Bobby Orr is probably the greatest hockey player I ever saw play.
But apologies to Orr, Eddie Shore, Johnny Bucyck, Raymond Borque and others, Milt Schmidt was the greatest Boston Bruin ever.
Schmidt passed away on January 4 at the age of 98 (Schmidt was the oldest living NHL veteran.)
He was a legendary player and a member of the hockey Hall of Fame, most recalled as a part of the acclaimed Kraut Line. He helped spearhead Bruins’ Stanley Cup wins of 1939 and 1941.
He was a four-time All-Star. He won the Hart Trophy as the NHL’s Most Valuable Player in 1951. He played 776 games, scored 229 goals, and recorded 346 assists while missing three years during World War II). He was elected to the Hockey Hall of Fame in 1961. He was recently named one of the league’s top 100 players of all time.
But his impact on the Bruins continued long after his feats on the ice as a player ended.
Mr. Schmidt retired in 1955 and next season became the Bruins coach, a position he held until the end of the 1962 season. He returned to the job in 1963, until joining the front office as assistant general manager in 1966. He served as general manager from 1967-73.
He also the only member of the Boston Bruins organization to have his name engraved on the Stanley Cup four times.
He is recalled for having been in charge when Bobby Orr was signed.
But it is said that perhaps his biggest impact was a telephone trade that he made. The year was 1967 and as General manager Schmidt pulled off what some like to describe as “one of the most one-sided trades in NHL history”, acquiring future Hall of Famer Phil Esposito, Ken Hodge, and Fred Stanfield from the Chicago Black Hawks for Gilles Marotte, Pit Martin, and Jack Norris.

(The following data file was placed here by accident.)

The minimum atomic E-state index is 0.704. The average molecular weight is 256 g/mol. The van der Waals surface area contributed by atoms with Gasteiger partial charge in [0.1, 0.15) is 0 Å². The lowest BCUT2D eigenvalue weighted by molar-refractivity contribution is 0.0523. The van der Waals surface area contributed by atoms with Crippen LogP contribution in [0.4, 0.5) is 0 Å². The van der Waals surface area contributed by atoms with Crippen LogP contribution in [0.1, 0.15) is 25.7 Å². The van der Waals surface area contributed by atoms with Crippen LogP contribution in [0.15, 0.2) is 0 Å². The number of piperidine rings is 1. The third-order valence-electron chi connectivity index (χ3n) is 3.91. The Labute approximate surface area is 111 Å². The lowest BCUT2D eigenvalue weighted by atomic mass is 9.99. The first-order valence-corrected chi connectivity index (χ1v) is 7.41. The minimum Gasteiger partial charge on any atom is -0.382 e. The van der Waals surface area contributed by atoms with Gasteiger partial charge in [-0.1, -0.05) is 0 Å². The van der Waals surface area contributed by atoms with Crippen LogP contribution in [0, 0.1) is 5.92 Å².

“I had no idea how it would turn out for us,” Mr. Schmidt later said. “But at the time I made the trade, I knew that we couldn’t help but improve the team by making it.”
Improve the team it did. Mr. Schmidt’s canny trading added further pieces to the puzzle, such as Johnny “Pie” McKenzie and Eddie Shack. The new acquisitions, joining such standouts as Orr and Johnny Bucyk, helped form the heart of the “Big Bad Bruins” squads that won the Stanley Cup in 1970 and ’72.
Perhaps most importantly. though a fierce competitor on the ice, how is recalled as one of the finest individuals the game has known.
“Milt has been one of the most respected and friendly human beings that I have ever met and spent time with,” said Bruins captain Zdeno Chara.
Being recalled, Boston President Cam Neely, himself a former player, described Schmidt as ” an outstanding ambassador for the game of hockey, a true gentleman, and that he epitomized what it means to be a Bruin”. Owner Jeremy Jacobs called him “the ultimate Bruin”.
Bobby Orr would probably agree as well.
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